One of the most intimidating things about sewing knits is the finishing techniques. Well, at least for me. Maybe you, dear reader, have never feared your twin needle, but I have, and I am here to tell the tale, and to say, I am no longer afraid! And if you are afraid, that is okay too, because there are other options for finishing knits besides a twin needle. And there are some great notions for making finishing easier. So let’s start there.
Helpful Notions for Finishing Knits
The number one, not-so-secret, best way to improve your finishes is Heat&Bond Soft Stretch. This stuff is basically magic. Like wonder under, it is ironed on and helps a seam stay in place. But this version is made for stretchy fabrics, is wider, and washes away. Not only does it hold your hem in place without pins, it stabilizes the fabric, making it easier to keep your stitches even, whether you choose a twin needle or a zig-zag.
The next most important thing is making sure you have the right needle. I like a chrome ballpoint or stretch needle. Twin needles also come in regular and stretch so make sure you have the right one. I am not too proud to admit that when I first began sewing I had no idea that there were different needles for wovens and knits and I just sewed everything with my regular needle! How I have changed, and how my knit sewing has improved because of it!
And now let’s get into the minutiae of using a twin needle.
Use a Twin Needle
First of all, and this may be obvious to some of you, but it was not to me, a twin needle must be used from the right side of the fabric. I was very used to doing hems from the wrong side so that I could make sure I caught the fabric. But that won’t work with a twin needle, since the underside is a zig-zag. But fear not, there are a few solutions if you are nervous about catching the fabric.
The most beginner friendly is to first baste the hem in place. Then you can use those basting stitches as a guide, either above or in the center of your twin needle. Once you finish, simply remove them.
The other option is to measure your hem and use a seam allowance guide that is ⅛ inch less than your hem. For example, if I turn my hem up ¾ inch, I sew it with the bottom edge at a ⅝ inch seam allowance.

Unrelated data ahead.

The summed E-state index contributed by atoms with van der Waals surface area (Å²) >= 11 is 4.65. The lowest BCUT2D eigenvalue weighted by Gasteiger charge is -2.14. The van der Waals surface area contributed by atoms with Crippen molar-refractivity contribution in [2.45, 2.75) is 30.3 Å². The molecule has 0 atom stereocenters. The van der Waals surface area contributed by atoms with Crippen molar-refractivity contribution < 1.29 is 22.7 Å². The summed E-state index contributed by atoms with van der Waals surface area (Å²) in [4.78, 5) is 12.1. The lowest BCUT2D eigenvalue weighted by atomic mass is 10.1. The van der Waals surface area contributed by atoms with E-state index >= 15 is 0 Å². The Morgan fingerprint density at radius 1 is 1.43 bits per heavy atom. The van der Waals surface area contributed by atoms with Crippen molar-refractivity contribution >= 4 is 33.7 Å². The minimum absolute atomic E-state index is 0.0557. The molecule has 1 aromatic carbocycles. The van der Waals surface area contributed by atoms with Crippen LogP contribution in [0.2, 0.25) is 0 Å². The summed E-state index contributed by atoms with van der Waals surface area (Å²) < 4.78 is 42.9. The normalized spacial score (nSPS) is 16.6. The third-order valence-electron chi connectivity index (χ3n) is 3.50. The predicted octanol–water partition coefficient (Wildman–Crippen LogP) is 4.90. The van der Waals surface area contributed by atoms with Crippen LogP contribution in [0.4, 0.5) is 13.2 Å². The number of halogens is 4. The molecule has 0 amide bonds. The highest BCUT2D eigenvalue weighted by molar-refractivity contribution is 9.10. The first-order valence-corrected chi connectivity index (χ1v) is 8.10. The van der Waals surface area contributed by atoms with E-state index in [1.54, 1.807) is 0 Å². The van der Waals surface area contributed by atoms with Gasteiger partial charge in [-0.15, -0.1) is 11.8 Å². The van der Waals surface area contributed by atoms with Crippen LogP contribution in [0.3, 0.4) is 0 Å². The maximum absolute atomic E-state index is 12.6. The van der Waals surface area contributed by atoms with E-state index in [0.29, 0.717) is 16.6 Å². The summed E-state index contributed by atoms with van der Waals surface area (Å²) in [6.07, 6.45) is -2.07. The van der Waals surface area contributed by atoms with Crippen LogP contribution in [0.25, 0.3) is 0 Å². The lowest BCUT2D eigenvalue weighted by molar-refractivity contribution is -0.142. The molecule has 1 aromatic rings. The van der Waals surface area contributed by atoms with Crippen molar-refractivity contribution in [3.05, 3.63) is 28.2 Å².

Make sure, when using a twin needle, to increase your stitch length. I prefer 3mm, but do a little experimenting on some scraps to see what you prefer and what works best with your fabric.
And lastly, I find it really difficult to get tension unless I have two spools of the same thread. While you can wind a bobbin and use that, which saves you some thread and a trip to the store, I find my twin needle finishes always look better (and require less cursing) when I have two spools of thread. When threading the twin needle take care not to twist your threads around each other. It is also worth referring to your machine manual as well, to make sure you are following the recommended instructions for using a twin needle.
Twin needle not for you? Welcome to the world of the zig-zag stitch. You are probably familiar with this world. I will venture a guess you’ve spent some time here before. And if you haven’t that’s okay too. The zig-zag stitch is a versatile, weird, and beautiful little stitch. It is great for seaming, finishing, and hemming. You can adjust its width and its length.
One benefit of the zig-zag stitch is that it looks the same from the right or wrong side. So if you prefer to stitch from the inside, that is no problem. Another benefit is you only need one spool of thread. Nothing fancy is required.
Like with a twin needle, for a zig-zag stitch, you will want to experiment with length and width. It can really vary depending on what kind of fabric you are using, and which part of the garment you are finishing. This is when having a notebook comes in handy. Write down the length and width and fabric so that you remember them for the future.
If you are very new to knits, I think it is best to start with a zig-zag. It is just a bit easier to manage than a twin needle. That being said, there are no rules about how much experience you need, and if you have your heart set on a twin needle, give it a try!